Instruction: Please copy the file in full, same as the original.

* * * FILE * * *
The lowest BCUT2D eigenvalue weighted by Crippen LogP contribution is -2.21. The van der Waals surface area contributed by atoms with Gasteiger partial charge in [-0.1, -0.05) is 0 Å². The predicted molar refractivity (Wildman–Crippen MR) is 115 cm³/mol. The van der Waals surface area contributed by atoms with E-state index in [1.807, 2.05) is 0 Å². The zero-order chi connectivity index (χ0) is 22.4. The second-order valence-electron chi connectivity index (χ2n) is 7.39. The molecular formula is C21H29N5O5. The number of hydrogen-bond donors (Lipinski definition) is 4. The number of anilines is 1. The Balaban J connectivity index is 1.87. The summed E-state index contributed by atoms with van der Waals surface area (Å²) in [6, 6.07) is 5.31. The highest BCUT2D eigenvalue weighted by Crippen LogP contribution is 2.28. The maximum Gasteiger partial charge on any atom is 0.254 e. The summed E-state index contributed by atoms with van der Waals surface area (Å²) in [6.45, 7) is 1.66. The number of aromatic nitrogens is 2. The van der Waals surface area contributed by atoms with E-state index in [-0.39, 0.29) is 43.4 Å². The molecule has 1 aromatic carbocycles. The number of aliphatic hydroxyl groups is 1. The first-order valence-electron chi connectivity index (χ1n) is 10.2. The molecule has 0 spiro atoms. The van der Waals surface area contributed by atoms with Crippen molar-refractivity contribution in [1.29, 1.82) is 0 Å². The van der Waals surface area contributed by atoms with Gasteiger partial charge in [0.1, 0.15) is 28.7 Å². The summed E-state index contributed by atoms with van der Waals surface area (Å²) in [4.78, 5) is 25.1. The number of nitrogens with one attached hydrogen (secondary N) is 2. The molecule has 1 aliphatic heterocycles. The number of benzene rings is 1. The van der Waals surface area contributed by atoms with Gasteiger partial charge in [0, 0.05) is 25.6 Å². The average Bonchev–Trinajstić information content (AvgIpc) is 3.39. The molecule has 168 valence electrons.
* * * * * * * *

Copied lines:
The lowest BCUT2D eigenvalue weighted by Crippen LogP contribution is -2.21. The van der Waals surface area contributed by atoms with Gasteiger partial charge in [-0.1, -0.05) is 0 Å². The predicted molar refractivity (Wildman–Crippen MR) is 115 cm³/mol. The van der Waals surface area contributed by atoms with E-state index in [1.807, 2.05) is 0 Å². The zero-order chi connectivity index (χ0) is 22.4. The second-order valence-electron chi connectivity index (χ2n) is 7.39. The molecular formula is C21H29N5O5. The number of hydrogen-bond donors (Lipinski definition) is 4. The number of anilines is 1. The Balaban J connectivity index is 1.87. The summed E-state index contributed by atoms with van der Waals surface area (Å²) in [6, 6.07) is 5.31. The highest BCUT2D eigenvalue weighted by Crippen LogP contribution is 2.28. The maximum Gasteiger partial charge on any atom is 0.254 e. The summed E-state index contributed by atoms with van der Waals surface area (Å²) in [6.45, 7) is 1.66. The number of aromatic nitrogens is 2. The van der Waals surface area contributed by atoms with E-state index in [-0.39, 0.29) is 43.4 Å². The molecule has 1 aromatic carbocycles. The number of aliphatic hydroxyl groups is 1. The first-order valence-electron chi connectivity index (χ1n) is 10.2. The molecule has 0 spiro atoms. The van der Waals surface area contributed by atoms with Crippen molar-refractivity contribution in [1.29, 1.82) is 0 Å². The van der Waals surface area contributed by atoms with Gasteiger partial charge in [0.1, 0.15) is 28.7 Å². The summed E-state index contributed by atoms with van der Waals surface area (Å²) in [4.78, 5) is 25.1. The number of nitrogens with one attached hydrogen (secondary N) is 2. The molecule has 1 aliphatic heterocycles. The number of benzene rings is 1. The van der Waals surface area contributed by atoms with Gasteiger partial charge in [0, 0.05) is 25.6 Å². The average Bonchev–Trinajstić information content (AvgIpc) is 3.39. The molecule has 168 valence electrons.